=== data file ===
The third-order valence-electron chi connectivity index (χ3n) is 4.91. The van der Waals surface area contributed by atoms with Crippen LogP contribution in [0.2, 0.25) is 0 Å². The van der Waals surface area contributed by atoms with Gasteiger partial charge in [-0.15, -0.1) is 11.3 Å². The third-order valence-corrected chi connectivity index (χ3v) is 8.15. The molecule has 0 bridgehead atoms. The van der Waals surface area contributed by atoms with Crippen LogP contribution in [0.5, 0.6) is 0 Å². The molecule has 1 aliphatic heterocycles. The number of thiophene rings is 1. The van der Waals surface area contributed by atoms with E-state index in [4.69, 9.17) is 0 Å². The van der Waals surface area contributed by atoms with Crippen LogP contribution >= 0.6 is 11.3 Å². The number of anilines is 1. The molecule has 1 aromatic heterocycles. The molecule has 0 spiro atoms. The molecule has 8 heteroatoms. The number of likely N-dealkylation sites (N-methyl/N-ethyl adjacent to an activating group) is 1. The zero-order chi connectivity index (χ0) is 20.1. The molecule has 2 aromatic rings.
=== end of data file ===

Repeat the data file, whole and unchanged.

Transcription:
The third-order valence-electron chi connectivity index (χ3n) is 4.91. The van der Waals surface area contributed by atoms with Crippen LogP contribution in [0.2, 0.25) is 0 Å². The van der Waals surface area contributed by atoms with Gasteiger partial charge in [-0.15, -0.1) is 11.3 Å². The third-order valence-corrected chi connectivity index (χ3v) is 8.15. The molecule has 0 bridgehead atoms. The van der Waals surface area contributed by atoms with Crippen LogP contribution in [0.5, 0.6) is 0 Å². The molecule has 1 aliphatic heterocycles. The number of thiophene rings is 1. The van der Waals surface area contributed by atoms with E-state index in [4.69, 9.17) is 0 Å². The van der Waals surface area contributed by atoms with Crippen LogP contribution >= 0.6 is 11.3 Å². The number of anilines is 1. The molecule has 1 aromatic heterocycles. The molecule has 0 spiro atoms. The molecule has 8 heteroatoms. The number of likely N-dealkylation sites (N-methyl/N-ethyl adjacent to an activating group) is 1. The zero-order chi connectivity index (χ0) is 20.1. The molecule has 2 aromatic rings.